This essay is a good reminder of why Thomas Jefferson has been so well respected and admired over the years. It speaks of Jefferson's lifelong generosity and compassion for others, despite his severe personal and financial losses. Enjoy!
Several years ago, after reading hundreds of Thomas Jefferson’s letters – some short, many to family, most to friends – a discovery emerged. Jefferson was an innate giver. The discovery was eye-opening and has implications – for history and for us.
Without much prodding, most know Jefferson was our third president, before which he was vice president to John Adams, governor of Virginia, and penned our Declaration of Independence.
What many do not appreciate is that, from a young age, Jefferson experienced profound losses, at 14 his father, age 22 his sister. Even these led to loneliness and early reclusiveness until he began to engage with the world, even then with reserve.
Interestingly, at college – William & Mary – he studied math, philosophy, religion, Latin, Greek, French, and violin, with early physicist Isaac Newton and philosopher John Locke, his favorites.
While Jefferson loved books, he also loved people. At age 30, seven years older than his young bride, he married Martha. They both loved music. Ten years later, she died, as did four of their six young children. Two daughters – Maria and Patsy – lived to adulthood, Maria gone at 25, but Patsy giving him 12 grandchildren, of whom 11 lived.
More to the point, Jefferson – the private man – was filled with giving. For all his loss, he engaged life and gave himself fully to all his grandchildren, which became the essence of giving.
Politics always seemed a distant second. In letters and return letters, one hears about someone who realized clearly that living and giving are as intimately intertwined. On realizing a friend’s eyesight is failing, Jefferson orders “spectacles” that change the man’s ability to read and write. On realizing a friend needs seeds to replenish what was lost, Jefferson sends them.
Among the “laboring poor” outside Paris, he finds ways, without costing them their dignity, to buy and give what he has to lift them, in turn producing a depth of gratitude and tears.
On learning, friends are interested in ideas tied to philosophy, art, sciences, geography, biology, and anthropology, he orders books for them. Or, on the lighter side, friends who appreciated French wine got cases from him – always a surprise.
Of enduring interest should be how the “personal Jefferson” lived. He was especially focused on the word “happiness,” this student of words, who had intellectual curiosity, sipped from life’s fullness, and gave what he had to others, in word and deed.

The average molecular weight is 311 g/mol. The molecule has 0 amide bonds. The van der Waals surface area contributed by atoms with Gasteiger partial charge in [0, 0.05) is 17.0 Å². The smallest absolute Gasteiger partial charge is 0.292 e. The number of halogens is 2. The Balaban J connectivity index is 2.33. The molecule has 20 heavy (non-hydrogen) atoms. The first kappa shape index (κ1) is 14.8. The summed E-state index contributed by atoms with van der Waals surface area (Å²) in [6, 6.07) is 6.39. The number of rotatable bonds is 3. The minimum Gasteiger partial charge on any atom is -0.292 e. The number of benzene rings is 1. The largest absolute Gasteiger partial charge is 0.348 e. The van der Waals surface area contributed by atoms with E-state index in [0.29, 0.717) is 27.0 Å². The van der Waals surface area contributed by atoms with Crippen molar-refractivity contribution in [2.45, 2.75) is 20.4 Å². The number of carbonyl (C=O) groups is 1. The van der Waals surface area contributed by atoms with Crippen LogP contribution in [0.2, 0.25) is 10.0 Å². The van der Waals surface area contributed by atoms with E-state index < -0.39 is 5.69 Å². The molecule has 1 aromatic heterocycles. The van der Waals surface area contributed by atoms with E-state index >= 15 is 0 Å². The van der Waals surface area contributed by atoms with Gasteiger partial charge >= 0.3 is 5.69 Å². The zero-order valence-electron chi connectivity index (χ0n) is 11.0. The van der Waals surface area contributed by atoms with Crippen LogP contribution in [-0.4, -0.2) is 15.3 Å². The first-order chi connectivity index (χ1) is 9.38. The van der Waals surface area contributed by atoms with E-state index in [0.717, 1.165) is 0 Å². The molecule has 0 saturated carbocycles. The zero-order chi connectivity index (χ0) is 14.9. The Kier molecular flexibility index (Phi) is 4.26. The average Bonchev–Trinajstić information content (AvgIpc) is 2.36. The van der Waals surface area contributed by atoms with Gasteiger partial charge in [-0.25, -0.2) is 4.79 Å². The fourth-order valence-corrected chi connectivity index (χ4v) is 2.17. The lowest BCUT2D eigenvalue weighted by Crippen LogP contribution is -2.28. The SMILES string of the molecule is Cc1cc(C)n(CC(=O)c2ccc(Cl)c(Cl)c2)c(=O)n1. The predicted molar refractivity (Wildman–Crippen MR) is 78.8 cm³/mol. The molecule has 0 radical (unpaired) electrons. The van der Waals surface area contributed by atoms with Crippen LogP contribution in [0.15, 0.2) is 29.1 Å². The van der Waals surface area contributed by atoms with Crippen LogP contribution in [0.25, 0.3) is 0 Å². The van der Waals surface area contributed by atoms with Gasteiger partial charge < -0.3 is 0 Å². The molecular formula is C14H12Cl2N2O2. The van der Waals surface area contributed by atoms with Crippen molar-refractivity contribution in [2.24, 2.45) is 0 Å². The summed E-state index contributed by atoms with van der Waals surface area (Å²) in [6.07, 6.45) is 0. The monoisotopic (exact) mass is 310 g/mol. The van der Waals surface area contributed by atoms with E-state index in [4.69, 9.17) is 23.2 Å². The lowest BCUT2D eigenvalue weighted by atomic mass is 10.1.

Broadly, he wrote: “Our greatest happiness does not depend on the condition of life in which chance has placed us, but…good conscience…and freedom in all just pursuits.” Thinking of his children and grandchildren, he wrote: “The happiest moments of my life have been the few which I have passed at home in the bosom of my family.”
Somehow, despite loss and loneliness, he reached beyond his fears to live and give. He found peace – his highest peace – in it. “Friendship is precious – not only in shade but in the sunshine of life,” he said, and “thanks to a benevolent arrangement, the greater part of life is sunshine.”
Perhaps the most moving testament comes from his granddaughter, who adored him. “My grandfather’s manners to us, his grandchildren, were delightful…He talked with us freely, affectionately; he never lost an opportunity of giving pleasure or a good lesson. He reproved without wounding us and commended us without making us vain. He took pains to correct our errors and false ideas, checked the bold, encouraged the timid, and tried to teach us to reason soundly and feel rightly.”
She continued: “I remember when I was small enough to sit on his knee and play with his watch chain…I would join him in his walks on the terrace, sit with him over the fire during the winter twilight, or by the open windows in summer…I loved and honored him above all earthly beings, and well I might…To him I owed all the small blessings and joyful surprises of my childish and girlish years.”
She concludes: “His nature was so eminently sympathetic that, with those he loved, he could enter into their feelings, anticipate their wishes…surround them with an atmosphere of affection…My Bible came from him, my Shakespeare, and my first writing table…my first hat, my first silk dress. What in short of all my small treasures did not come from him? Our grandfather seemed to read our hearts, to see our invisible wishes, to be our good genius, to wave the fairy wand, to brighten our young lives by his goodness and his gifts.”
Final thought: Jefferson admired John Locke, but only to a point. Locke’s Second Treatise added justification for Jefferson’s drafting of the Declaration, as Locke sought to enshrine a right to “life, liberty, and property.” Jefferson changed that – to “life, liberty, and the pursuit of happiness.” Happiness was more the point, thought Jefferson. And that was another of his gifts.
Robert Charles is a former Assistant Secretary of State under Colin Powell, former Reagan and Bush 41 White House staffer, attorney, and naval intelligence officer (USNR). He wrote “Narcotics and Terrorism” (2003), “Eagles and Evergreens” (2018), and is National Spokesman for AMAC.
Thomas Jefferson, Happiness, and Giving Several years ago, after reading hundreds of Thomas Jefferson’s letters – some short, many to family, most to friends – a discovery...